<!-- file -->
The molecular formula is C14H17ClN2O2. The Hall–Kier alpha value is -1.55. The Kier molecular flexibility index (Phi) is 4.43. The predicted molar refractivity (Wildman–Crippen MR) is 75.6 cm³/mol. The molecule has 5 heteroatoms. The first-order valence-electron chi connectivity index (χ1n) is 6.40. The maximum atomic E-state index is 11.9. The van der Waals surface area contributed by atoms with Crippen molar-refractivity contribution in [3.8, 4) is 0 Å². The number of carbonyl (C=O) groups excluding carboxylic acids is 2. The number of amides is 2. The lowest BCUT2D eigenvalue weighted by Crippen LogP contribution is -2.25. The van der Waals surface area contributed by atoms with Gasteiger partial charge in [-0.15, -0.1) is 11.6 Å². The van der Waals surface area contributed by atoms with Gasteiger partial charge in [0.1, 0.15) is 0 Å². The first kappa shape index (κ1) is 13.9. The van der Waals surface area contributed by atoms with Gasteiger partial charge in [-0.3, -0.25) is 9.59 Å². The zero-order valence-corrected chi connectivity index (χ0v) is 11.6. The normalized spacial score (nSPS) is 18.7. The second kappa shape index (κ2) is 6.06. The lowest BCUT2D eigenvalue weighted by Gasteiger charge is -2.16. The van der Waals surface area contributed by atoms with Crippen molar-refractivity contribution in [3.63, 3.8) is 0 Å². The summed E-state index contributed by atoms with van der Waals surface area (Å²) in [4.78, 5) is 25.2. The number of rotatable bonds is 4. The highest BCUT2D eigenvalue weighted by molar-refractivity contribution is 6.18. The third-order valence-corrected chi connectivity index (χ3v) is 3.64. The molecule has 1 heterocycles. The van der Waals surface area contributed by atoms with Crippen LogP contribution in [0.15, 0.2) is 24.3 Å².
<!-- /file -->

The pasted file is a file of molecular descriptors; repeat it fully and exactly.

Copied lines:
The molecular formula is C14H17ClN2O2. The Hall–Kier alpha value is -1.55. The Kier molecular flexibility index (Phi) is 4.43. The predicted molar refractivity (Wildman–Crippen MR) is 75.6 cm³/mol. The molecule has 5 heteroatoms. The first-order valence-electron chi connectivity index (χ1n) is 6.40. The maximum atomic E-state index is 11.9. The van der Waals surface area contributed by atoms with Crippen molar-refractivity contribution in [3.8, 4) is 0 Å². The number of carbonyl (C=O) groups excluding carboxylic acids is 2. The number of amides is 2. The lowest BCUT2D eigenvalue weighted by Crippen LogP contribution is -2.25. The van der Waals surface area contributed by atoms with Gasteiger partial charge in [-0.15, -0.1) is 11.6 Å². The van der Waals surface area contributed by atoms with Gasteiger partial charge in [0.1, 0.15) is 0 Å². The first kappa shape index (κ1) is 13.9. The van der Waals surface area contributed by atoms with Gasteiger partial charge in [-0.3, -0.25) is 9.59 Å². The zero-order valence-corrected chi connectivity index (χ0v) is 11.6. The normalized spacial score (nSPS) is 18.7. The second kappa shape index (κ2) is 6.06. The lowest BCUT2D eigenvalue weighted by Gasteiger charge is -2.16. The van der Waals surface area contributed by atoms with Crippen molar-refractivity contribution in [3.63, 3.8) is 0 Å². The summed E-state index contributed by atoms with van der Waals surface area (Å²) in [4.78, 5) is 25.2. The number of rotatable bonds is 4. The highest BCUT2D eigenvalue weighted by molar-refractivity contribution is 6.18. The third-order valence-corrected chi connectivity index (χ3v) is 3.64. The molecule has 1 heterocycles. The van der Waals surface area contributed by atoms with Crippen LogP contribution in [0.15, 0.2) is 24.3 Å².